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    If you are printing with a conventional enlarger the type of light source (condenser/diffusion) often require different film development times. I print with a condenser enlarger and find most manufacturers recommended times are just too long. As I start cutting back on times to control contrast film speed can drop 1/3 to 2/3 stop very quickly. Point is many factors can effect a films rating.
     
  10. L Gebhardt

    L Gebhardt Subscriber

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    If you haven't shot the film yet I would test out the optimal speed for your equipment. Shoot a typical scene with a fair amount of shadow and mid tone detail. Meter for the mid tones. Shoot a frame at 50, 64, 80, 100, 125, 160 and develop as recommended by the data sheet. Then make a contact sheet or prints. The amount of shadow detail will be a good guide as to the proper exposure. For Acros I find 50 to 64 works best in most developers. Even at those speeds the negatives look thin, but they print nicely. This is due to the very clear film base.
     
  11. RattyMouse

    RattyMouse Subscriber

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    Thanks for the further suggestions. At this moment I have NO printing capability and have to resort to scanning my negatives. Perhaps I can still conduct the exposure test? I am very new to this. Thank you.
     
  12. michael_r

    michael_r Subscriber

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    I have virtually no knowledge when it comes to scanning but if scanning is your workflow you could still apply some basic exposure/development testing. The idea of establishing your own working exposure index (ie film speed) is to make sure you give enough exposure to get the shadow detail you want in the negative. As others have said this is to some degree a matter of personal preference, how you develop your film, how you print/scan etc.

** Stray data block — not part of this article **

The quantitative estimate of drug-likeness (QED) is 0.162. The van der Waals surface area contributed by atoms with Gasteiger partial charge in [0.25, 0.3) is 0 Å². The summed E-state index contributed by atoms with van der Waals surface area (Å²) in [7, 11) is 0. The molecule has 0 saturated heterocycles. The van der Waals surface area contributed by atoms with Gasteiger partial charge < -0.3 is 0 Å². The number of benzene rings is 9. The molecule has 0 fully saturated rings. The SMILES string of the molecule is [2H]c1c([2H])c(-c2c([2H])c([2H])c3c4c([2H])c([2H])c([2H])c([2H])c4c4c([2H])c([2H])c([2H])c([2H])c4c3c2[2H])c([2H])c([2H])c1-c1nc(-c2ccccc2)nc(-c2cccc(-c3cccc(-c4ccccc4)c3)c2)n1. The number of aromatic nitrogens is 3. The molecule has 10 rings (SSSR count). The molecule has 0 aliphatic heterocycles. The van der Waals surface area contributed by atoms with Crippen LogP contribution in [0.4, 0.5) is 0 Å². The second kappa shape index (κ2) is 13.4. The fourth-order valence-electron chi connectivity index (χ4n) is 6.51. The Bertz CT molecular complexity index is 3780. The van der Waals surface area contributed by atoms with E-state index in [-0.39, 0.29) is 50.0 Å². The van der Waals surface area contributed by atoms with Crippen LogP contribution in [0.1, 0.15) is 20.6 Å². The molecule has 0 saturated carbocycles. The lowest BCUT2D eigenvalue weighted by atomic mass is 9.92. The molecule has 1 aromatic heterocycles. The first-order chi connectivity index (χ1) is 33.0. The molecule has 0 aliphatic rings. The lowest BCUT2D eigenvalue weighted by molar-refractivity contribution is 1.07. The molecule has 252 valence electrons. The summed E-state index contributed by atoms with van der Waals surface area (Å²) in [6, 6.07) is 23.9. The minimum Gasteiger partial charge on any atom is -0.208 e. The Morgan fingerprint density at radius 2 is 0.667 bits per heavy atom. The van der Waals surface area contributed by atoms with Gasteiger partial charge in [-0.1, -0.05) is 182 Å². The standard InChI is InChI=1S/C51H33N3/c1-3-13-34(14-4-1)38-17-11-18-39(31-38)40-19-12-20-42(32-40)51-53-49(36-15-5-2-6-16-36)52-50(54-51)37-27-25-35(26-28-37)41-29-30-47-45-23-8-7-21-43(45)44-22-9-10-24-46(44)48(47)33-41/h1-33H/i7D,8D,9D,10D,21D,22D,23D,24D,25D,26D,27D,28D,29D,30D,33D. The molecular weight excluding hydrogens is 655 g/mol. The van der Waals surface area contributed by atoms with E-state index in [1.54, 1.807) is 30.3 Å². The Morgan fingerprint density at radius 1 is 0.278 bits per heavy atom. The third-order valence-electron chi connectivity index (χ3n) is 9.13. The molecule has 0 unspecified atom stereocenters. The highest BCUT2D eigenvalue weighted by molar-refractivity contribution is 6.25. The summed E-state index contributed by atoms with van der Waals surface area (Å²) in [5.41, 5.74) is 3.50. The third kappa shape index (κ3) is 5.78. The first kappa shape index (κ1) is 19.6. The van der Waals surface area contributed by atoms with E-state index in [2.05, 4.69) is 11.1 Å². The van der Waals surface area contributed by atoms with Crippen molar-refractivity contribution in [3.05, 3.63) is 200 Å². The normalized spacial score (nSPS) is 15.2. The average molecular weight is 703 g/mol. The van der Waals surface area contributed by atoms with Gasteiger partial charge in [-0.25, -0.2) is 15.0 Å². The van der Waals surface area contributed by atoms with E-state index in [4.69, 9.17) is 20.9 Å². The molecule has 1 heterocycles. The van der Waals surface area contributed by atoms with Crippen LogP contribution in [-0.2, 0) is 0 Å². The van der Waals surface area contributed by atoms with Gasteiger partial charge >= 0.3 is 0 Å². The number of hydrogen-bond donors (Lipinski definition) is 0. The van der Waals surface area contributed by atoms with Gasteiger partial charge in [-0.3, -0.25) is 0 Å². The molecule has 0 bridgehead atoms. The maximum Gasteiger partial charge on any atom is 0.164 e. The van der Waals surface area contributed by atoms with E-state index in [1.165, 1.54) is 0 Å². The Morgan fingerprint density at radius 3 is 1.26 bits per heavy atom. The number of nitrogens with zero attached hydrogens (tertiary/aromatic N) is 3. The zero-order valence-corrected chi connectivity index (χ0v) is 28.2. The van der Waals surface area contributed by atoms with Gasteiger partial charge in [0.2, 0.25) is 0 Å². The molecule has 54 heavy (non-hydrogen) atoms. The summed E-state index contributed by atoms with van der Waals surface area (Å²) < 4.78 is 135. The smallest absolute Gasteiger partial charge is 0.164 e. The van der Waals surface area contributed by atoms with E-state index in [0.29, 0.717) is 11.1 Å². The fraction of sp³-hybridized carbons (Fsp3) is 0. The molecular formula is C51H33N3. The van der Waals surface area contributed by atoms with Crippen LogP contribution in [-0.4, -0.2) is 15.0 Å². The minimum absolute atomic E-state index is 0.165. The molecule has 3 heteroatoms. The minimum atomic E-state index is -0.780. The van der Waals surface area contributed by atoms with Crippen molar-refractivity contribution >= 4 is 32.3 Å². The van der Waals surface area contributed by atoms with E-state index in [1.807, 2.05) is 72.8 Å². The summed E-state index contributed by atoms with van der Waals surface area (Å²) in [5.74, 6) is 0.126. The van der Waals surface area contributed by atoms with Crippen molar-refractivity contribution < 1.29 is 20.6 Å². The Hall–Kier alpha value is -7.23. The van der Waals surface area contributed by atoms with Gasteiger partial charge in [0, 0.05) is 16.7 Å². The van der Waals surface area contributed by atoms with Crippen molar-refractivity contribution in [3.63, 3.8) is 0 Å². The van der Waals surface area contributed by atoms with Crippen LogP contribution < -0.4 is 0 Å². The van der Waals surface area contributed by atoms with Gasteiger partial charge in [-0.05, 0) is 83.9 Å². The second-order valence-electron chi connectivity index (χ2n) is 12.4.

With a general purpose developer like HC-110 and normal development/contrast most peoples' speed ratings with a film like Acros will end up somewhere between 50 and 100, typically closer to the 50 end. Actually with most films many people prefer a similar approach (ie rating the film anywhere from a half to one stop lower than box speed). But again you'd have to decide for yourself. Generally, Acros benefits from a little more exposure and a little less development since it inherently has very high highlight contrast.
     
  13. Richard S. (rich815)

    Richard S. (rich815) Subscriber

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    If you'll be scanning do not compensate with the ISO with HC-110 as scanners IMO do better with slightly less development time for B&W negs. I always cut by dev time 10% at least as I usually scan. Dense or high contrast negs look great in hand but are very tough to scan for wide tonality.
     
  14. L Gebhardt

    L Gebhardt Subscriber

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    Yes, doing the exposure test will be just as valid with a scanning workflow. If you post over on DPUG you will get some more advice on developing for a scanning workflow.
     
  15. Thomas Bertilsson

    Thomas Bertilsson Subscriber

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    I agree with this. Getting a basic exposure and developing time is always beneficial, irrespective of whether you scan or print in a darkroom.

    Acros, as Michael R points out, is pretty high contrast, especially in highlights. In combination with the very high contrast of the Fuji GA645 that the OP is using Acros definitely benefits from a bit more exposure, and then reducing development in order to keep the highlights under control.

    The only thing that can truly tell us what that exposure and developing time is going to be, for ourselves, is by testing it ourselves. There are always differences between how individuals do things, the equipment they use, lighting conditions they shoot in, water quality, light meter accuracy, etc ad nauseum. A simple film speed test will do a lot for repeatable good results.
     
  16. Mainecoonmaniac

    Mainecoonmaniac Subscriber

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    I shoot Acros full speed when I process it in Xtol. HC-110 requires a little boost in ASA.